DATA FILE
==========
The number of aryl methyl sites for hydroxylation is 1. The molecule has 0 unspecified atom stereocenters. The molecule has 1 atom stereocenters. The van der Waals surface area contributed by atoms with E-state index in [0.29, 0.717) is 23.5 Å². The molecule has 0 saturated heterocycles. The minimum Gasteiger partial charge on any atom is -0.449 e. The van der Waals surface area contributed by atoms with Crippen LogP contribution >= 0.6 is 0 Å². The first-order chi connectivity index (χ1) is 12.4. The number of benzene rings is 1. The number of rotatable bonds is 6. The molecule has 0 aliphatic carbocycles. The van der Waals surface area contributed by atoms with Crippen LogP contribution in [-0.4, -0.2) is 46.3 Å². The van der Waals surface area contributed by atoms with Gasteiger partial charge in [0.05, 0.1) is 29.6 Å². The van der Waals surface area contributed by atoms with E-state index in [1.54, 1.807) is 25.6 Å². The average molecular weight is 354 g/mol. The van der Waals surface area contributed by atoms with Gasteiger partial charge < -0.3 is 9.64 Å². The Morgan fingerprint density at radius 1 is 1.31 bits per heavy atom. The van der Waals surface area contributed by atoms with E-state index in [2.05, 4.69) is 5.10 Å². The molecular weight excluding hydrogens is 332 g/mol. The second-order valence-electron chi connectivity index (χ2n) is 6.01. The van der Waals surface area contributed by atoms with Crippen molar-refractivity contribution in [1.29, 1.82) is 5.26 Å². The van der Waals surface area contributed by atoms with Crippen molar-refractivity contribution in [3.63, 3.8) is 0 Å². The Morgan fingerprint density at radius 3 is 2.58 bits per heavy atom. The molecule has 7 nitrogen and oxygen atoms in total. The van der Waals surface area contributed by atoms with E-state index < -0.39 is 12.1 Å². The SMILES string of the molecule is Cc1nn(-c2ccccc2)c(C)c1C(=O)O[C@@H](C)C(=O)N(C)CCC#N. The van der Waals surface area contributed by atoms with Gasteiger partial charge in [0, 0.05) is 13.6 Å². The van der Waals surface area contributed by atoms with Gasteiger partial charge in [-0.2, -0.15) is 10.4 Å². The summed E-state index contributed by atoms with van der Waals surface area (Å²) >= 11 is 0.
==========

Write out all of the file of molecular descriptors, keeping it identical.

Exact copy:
The number of aryl methyl sites for hydroxylation is 1. The molecule has 0 unspecified atom stereocenters. The molecule has 1 atom stereocenters. The van der Waals surface area contributed by atoms with E-state index in [0.29, 0.717) is 23.5 Å². The molecule has 0 saturated heterocycles. The minimum Gasteiger partial charge on any atom is -0.449 e. The van der Waals surface area contributed by atoms with Crippen LogP contribution >= 0.6 is 0 Å². The first-order chi connectivity index (χ1) is 12.4. The number of benzene rings is 1. The number of rotatable bonds is 6. The molecule has 0 aliphatic carbocycles. The van der Waals surface area contributed by atoms with Crippen LogP contribution in [-0.4, -0.2) is 46.3 Å². The van der Waals surface area contributed by atoms with Gasteiger partial charge in [0.05, 0.1) is 29.6 Å². The van der Waals surface area contributed by atoms with E-state index in [1.54, 1.807) is 25.6 Å². The average molecular weight is 354 g/mol. The van der Waals surface area contributed by atoms with Gasteiger partial charge < -0.3 is 9.64 Å². The Morgan fingerprint density at radius 1 is 1.31 bits per heavy atom. The van der Waals surface area contributed by atoms with E-state index in [2.05, 4.69) is 5.10 Å². The molecular weight excluding hydrogens is 332 g/mol. The second-order valence-electron chi connectivity index (χ2n) is 6.01. The van der Waals surface area contributed by atoms with Crippen molar-refractivity contribution in [1.29, 1.82) is 5.26 Å². The van der Waals surface area contributed by atoms with Crippen molar-refractivity contribution in [3.63, 3.8) is 0 Å². The Morgan fingerprint density at radius 3 is 2.58 bits per heavy atom. The molecule has 7 nitrogen and oxygen atoms in total. The van der Waals surface area contributed by atoms with E-state index < -0.39 is 12.1 Å². The SMILES string of the molecule is Cc1nn(-c2ccccc2)c(C)c1C(=O)O[C@@H](C)C(=O)N(C)CCC#N. The van der Waals surface area contributed by atoms with Gasteiger partial charge in [0, 0.05) is 13.6 Å². The van der Waals surface area contributed by atoms with Gasteiger partial charge in [-0.2, -0.15) is 10.4 Å². The summed E-state index contributed by atoms with van der Waals surface area (Å²) >= 11 is 0.